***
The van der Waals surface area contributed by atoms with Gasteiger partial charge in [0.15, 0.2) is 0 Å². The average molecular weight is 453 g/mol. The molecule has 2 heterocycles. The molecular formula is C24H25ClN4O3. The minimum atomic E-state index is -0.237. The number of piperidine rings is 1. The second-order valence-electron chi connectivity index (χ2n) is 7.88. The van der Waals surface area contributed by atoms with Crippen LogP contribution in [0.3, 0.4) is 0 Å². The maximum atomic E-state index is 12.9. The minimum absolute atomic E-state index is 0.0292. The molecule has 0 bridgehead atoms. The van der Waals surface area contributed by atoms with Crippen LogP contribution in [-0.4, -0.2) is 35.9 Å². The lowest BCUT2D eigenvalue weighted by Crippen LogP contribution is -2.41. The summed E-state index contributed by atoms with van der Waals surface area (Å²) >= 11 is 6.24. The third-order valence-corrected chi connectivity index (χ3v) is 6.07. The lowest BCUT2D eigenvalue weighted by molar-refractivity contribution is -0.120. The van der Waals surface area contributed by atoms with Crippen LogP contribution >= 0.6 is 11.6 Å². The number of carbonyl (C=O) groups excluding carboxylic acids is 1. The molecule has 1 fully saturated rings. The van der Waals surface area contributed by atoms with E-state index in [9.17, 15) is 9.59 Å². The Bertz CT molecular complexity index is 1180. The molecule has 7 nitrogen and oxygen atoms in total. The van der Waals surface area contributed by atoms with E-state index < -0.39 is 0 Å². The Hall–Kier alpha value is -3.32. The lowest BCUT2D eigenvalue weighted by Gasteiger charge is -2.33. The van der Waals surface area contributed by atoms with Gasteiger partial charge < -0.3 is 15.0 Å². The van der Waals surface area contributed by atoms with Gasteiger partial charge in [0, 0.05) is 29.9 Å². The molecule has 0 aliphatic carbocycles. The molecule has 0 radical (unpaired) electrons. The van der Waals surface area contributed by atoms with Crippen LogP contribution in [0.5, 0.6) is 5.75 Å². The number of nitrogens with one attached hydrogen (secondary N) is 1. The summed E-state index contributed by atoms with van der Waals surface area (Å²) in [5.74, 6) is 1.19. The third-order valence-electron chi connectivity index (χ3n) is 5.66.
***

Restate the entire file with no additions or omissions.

The van der Waals surface area contributed by atoms with Gasteiger partial charge in [0.15, 0.2) is 0 Å². The average molecular weight is 453 g/mol. The molecule has 2 heterocycles. The molecular formula is C24H25ClN4O3. The minimum atomic E-state index is -0.237. The number of piperidine rings is 1. The second-order valence-electron chi connectivity index (χ2n) is 7.88. The van der Waals surface area contributed by atoms with Crippen LogP contribution in [0.3, 0.4) is 0 Å². The maximum atomic E-state index is 12.9. The minimum absolute atomic E-state index is 0.0292. The molecule has 0 bridgehead atoms. The van der Waals surface area contributed by atoms with Crippen LogP contribution in [-0.4, -0.2) is 35.9 Å². The lowest BCUT2D eigenvalue weighted by Crippen LogP contribution is -2.41. The summed E-state index contributed by atoms with van der Waals surface area (Å²) >= 11 is 6.24. The third-order valence-corrected chi connectivity index (χ3v) is 6.07. The lowest BCUT2D eigenvalue weighted by molar-refractivity contribution is -0.120. The van der Waals surface area contributed by atoms with Crippen LogP contribution >= 0.6 is 11.6 Å². The number of carbonyl (C=O) groups excluding carboxylic acids is 1. The molecule has 1 fully saturated rings. The van der Waals surface area contributed by atoms with E-state index in [9.17, 15) is 9.59 Å². The Bertz CT molecular complexity index is 1180. The molecule has 7 nitrogen and oxygen atoms in total. The van der Waals surface area contributed by atoms with E-state index < -0.39 is 0 Å². The Hall–Kier alpha value is -3.32. The lowest BCUT2D eigenvalue weighted by Gasteiger charge is -2.33. The van der Waals surface area contributed by atoms with Gasteiger partial charge < -0.3 is 15.0 Å². The van der Waals surface area contributed by atoms with Gasteiger partial charge in [0, 0.05) is 29.9 Å². The molecule has 0 aliphatic carbocycles. The molecule has 0 radical (unpaired) electrons. The van der Waals surface area contributed by atoms with Crippen LogP contribution in [0.5, 0.6) is 5.75 Å². The number of nitrogens with one attached hydrogen (secondary N) is 1. The summed E-state index contributed by atoms with van der Waals surface area (Å²) in [5.74, 6) is 1.19. The third-order valence-electron chi connectivity index (χ3n) is 5.66.